The Whitetail Deer Hunter's Guide to Buying a Quiet Compound Bow

If bowhunters need a mantra while shopping for a new compound, it should be this: Quiet kills. Though today's models are faster than ever, a spooked white-tail can still easily duck an arrow zipping along at 300 fps. And the bow itself is often what raises the alarm. From the millisecond an arrow is released, a bow turns into a yard-long tuning fork that can produce more than enough sound to alert game.

Top manufacturers are attacking this problem, focusing on vibration, the primary source of the noise. Almost every part of a bow shakes on the shot. Subduing or "dampening" this motion is the key to silence. Traditionally, the solution has been aftermarket accessories. But now makers are building dampening technology into the bows' most susceptible parts. Here are the components to examine when you're out shopping:

Riser: To reduce vibration here, bow makers sculpt in ridges or cutouts and incorporate rubberlike synthetics within the riser material.

Limbs: The trend toward ever more parallel limbs also cuts down on noise because these don't travel as far or create as much torque as conventional designs. Limb pockets are being improved with stabilizers and pivoting mechanisms. Finally, some makers of split-limb bows have added synthetic dampening material between the sections.

String/Cable/Cable Guard: In a nod to the time-tested "cat whiskers," some bows include similar string "chubs" as standard issue. Others feature rubber stops, or bumpers, to quiet string slap, or have cable guards that reduce the distance the cable travels.

Below are five of the latest, quietest models.

Ben Pearson Pride

(800-441-6734; benpearson.com)

Length: 32 inches • Weight: 4.2 pounds • Draw Weight: 50, 60, or 70 pounds • Price: $569 • Dampening Technology: BioGrip performance riser, Vib-X dampening system, pivoting limb pockets • Comments: The Pride is proof that America's oldest bow maker can keep up with today's high-tech crowd. The unique angled BioGrip riser feels great in the hand.

Hoyt VTEC

(801-363-2990; hoyt.com)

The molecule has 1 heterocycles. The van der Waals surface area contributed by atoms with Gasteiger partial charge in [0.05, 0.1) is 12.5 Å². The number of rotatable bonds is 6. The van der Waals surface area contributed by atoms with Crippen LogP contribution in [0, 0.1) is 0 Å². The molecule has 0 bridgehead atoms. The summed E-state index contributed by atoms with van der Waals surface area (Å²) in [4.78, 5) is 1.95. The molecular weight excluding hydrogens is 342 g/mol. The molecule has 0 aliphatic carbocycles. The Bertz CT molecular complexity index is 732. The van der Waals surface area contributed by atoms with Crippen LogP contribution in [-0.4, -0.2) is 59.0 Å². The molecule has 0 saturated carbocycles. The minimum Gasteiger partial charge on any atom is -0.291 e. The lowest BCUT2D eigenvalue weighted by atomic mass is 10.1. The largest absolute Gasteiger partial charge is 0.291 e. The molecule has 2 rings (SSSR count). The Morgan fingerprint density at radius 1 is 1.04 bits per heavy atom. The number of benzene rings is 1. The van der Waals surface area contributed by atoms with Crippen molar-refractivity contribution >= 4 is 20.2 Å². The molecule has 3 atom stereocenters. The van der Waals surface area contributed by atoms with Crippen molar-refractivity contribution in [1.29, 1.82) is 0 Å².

Length: 35½ inches • Weight: 4 pounds • Draw Weight: 40- 80 pounds • Price: $750 • Dampening Technology: Advanced TEC riser design, AlphaShox limb quieting system, Triax limb pocket stabilization • Comments: Hoyt teamed with LimbSaver to produce the AlphaShox system, an ingenious device that deadens vibration in split-limb bows, making them quieter and more comfortable to shoot.

Martin ShadowCat Magnum

(509-529-2554; martin archery.com)

Length: 35½ inches • Weight: 3 pounds 15 ounces • Draw Weight: 60-70 pounds • Price: $881 and up • Dampening Technology: Seven riser cutouts filled with "vibration escape modules" • Comments: You get solid dampening technology from a top bow maker. The optional Nitrous X "shoot thru" system eliminates cable guards and cam torque.

Mathews Switchback

(608-269-2728; mathewsinc.com)

Length: 33 inches • Weight: 4.3 pounds • Draw Weight: 40, 50, 60, or 70 pounds • Price: $769 • Dampening Technology: Harmonic dampers in riser and cable guard, nearly parallel limbs, string suppressors, cable roller guard • Comments: The leader in battling vibration, Mathews has another winner in the Switchback, which has more dampening technology than any bow in its line.

McPherson Edge

(800-441-6734; mcpherson archery.com)

Length: 34 inches • Weight: 4.3 pounds • Draw Weight: 50, 60, or 70 pounds • Price: $699 • Dampening Technology: Pivoting limb pockets, frequency-ridged riser equipped with Vib-X dampening system • Comments: The Edge's sculpted (not machined or stamped) riser speaks to the company's quality craftsmanship, and the Vib-X system makes for a very quiet bow.

*All lengths listed are measured from axle to axle.